Saturday, March 8, 2014
By Noel K. Gallagher email@example.com
(Continued from page 1)
Southern Maine Community College students talk about the idea of a “Pay It Forward” model Thursday in South Portland. From left, they are: Nicholas Gallup of Falmouth, Payton Bourne of Holderness, N.H., and Adeleana Bayreuther of Readfield.
Derek Davis/Staff Photographer
Harleyanne Hustus, a third-year student majoring in early childhood development, works on her laptop Thursday. She plans to get a bachelor’s from the University of Maine but came to SMCC first because it was less expensive. “Working and interning – it’s a lot,” she said.
Derek Davis/Staff Photographer
Pay It Forward could benefit students’ families, which typically contribute a significant amount toward college. An annual survey released earlier this year by loan giant Sallie Mae found that parents’ income and savings covered 27 percent of college costs and student loans covered 18 percent. The survey found that one-fifth of parents worked longer hours to pay for their children’s college education, and half of students increased their work hours, too.
Several students at Southern Maine Community College in South Portland said it sounded like an interesting idea.
“I would have gone for it,” said Nicholas Gallup, 18, who already has about $7,000 in college debt and is still in his first year studying mechanical engineering. For now, Gallup is looking for a job – as are many of his friends, he said – and plans to transfer to a four-year college. Finding the money to pay for college is a big concern, he said: “Being able to not have to worry about money would help.”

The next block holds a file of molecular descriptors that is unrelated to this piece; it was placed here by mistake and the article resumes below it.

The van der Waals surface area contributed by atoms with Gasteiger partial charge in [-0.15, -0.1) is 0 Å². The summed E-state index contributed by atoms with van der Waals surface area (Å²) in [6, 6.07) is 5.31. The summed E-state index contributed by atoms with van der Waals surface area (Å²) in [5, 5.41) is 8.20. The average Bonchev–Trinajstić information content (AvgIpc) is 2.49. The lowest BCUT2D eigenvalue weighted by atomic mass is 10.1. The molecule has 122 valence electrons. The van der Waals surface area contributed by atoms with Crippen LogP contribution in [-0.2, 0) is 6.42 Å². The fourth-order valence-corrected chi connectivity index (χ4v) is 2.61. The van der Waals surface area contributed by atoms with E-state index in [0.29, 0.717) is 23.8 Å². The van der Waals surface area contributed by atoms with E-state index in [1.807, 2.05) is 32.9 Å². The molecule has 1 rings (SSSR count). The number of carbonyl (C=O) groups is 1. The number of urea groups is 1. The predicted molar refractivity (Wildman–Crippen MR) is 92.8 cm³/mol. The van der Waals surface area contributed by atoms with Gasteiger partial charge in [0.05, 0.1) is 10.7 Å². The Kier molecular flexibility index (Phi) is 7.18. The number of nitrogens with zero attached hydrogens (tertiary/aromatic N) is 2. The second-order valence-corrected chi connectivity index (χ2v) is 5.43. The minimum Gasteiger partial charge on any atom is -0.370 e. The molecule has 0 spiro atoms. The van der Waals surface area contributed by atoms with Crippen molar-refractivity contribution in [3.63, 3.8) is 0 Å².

Adeleana Bayreuther, a freshman at SMCC studying to be a medical assistant, said a lot of her friends worry about high college costs.
“I think a lot of people would take advantage of it,” Bayreuther, 18, said about the Pay It Forward model.
Some critics of the model argue that wealthy families won’t participate and too many low-income graduates won’t be able to provide the necessary revenue to sustain the model. Others say the startup costs are too big to overcome.
Burbank said the model, if anything, is conservative and that it can work even in a low-population, low-average-income state like Maine. Startup costs are a challenge but could be tackled in various ways, depending on the resources and appetite of state leaders and voters.
Another concern is verifying a graduate’s income every year to ensure proper repayments. Burbank said he is in discussions with the Internal Revenue Service to determine if the agency would be willing to partner with states under a Pay It Forward plan. There are also proposals to get federal legislation or funding to back the model.
“The devil is in the details,” Burbank acknowledged. “How do you make sure that contributions are tracked and maintained over a 15- to 20-year period? In the event the IRS is not forthcoming, there’s a number of those kinks that need to be worked out.”
Burbank said states are coming up with their own ideas about how to cover startup costs, from seeking voter approval for multibillion-dollar bond proposals in larger states (a Pennsylvania proposal considers paying off a bond with a tax on fracking) to one state considering tapping into existing college endowments to jump-start a program.
“There’s no one approach that necessarily will work,” Burbank said. “There are different ways for states to make it work.”
In Maine, a small population and low wages are issues. The entire undergraduate student population at all campuses of the University of Maine System and the Maine Community College System is only about 45,000 students. Maine workers between the ages of 25 and 34 earn an average annual wage of $31,932. For workers between 35 and 44 years old, it increases to $43,164, according to U.S. Census figures.
A calculation using those figures reveals potential pitfalls of the plan: Tuition alone at the University of Maine in Orono is $8,370 a year, so the bill for four years would be $33,480. But 3 percent of the average annual wages over 20 years would generate only $22,528 in payments – almost $11,000 short of the state’s investment in a single student.
Burbank notes that the model accounts for a range of low- to high-wage earners paying into the system, and workers with college degrees generally earn more money. But studying those details is key.
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